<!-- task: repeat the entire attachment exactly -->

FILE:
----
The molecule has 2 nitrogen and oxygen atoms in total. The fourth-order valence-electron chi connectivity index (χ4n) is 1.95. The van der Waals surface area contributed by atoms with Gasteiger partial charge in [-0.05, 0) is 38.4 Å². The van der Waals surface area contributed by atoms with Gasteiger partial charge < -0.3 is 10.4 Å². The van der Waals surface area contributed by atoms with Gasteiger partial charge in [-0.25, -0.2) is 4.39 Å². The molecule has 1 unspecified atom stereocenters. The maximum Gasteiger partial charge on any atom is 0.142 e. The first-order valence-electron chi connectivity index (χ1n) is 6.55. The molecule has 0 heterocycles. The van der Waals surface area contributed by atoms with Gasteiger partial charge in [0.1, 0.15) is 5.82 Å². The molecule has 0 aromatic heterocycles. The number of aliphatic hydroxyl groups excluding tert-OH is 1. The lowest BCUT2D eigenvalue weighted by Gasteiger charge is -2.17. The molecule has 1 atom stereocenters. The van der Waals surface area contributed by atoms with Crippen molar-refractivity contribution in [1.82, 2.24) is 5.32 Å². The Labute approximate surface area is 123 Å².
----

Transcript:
The molecule has 2 nitrogen and oxygen atoms in total. The fourth-order valence-electron chi connectivity index (χ4n) is 1.95. The van der Waals surface area contributed by atoms with Gasteiger partial charge in [-0.05, 0) is 38.4 Å². The van der Waals surface area contributed by atoms with Gasteiger partial charge < -0.3 is 10.4 Å². The van der Waals surface area contributed by atoms with Gasteiger partial charge in [-0.25, -0.2) is 4.39 Å². The molecule has 1 unspecified atom stereocenters. The maximum Gasteiger partial charge on any atom is 0.142 e. The first-order valence-electron chi connectivity index (χ1n) is 6.55. The molecule has 0 heterocycles. The van der Waals surface area contributed by atoms with Gasteiger partial charge in [0.1, 0.15) is 5.82 Å². The molecule has 0 aromatic heterocycles. The number of aliphatic hydroxyl groups excluding tert-OH is 1. The lowest BCUT2D eigenvalue weighted by Gasteiger charge is -2.17. The molecule has 1 atom stereocenters. The van der Waals surface area contributed by atoms with Crippen molar-refractivity contribution in [1.82, 2.24) is 5.32 Å². The Labute approximate surface area is 123 Å².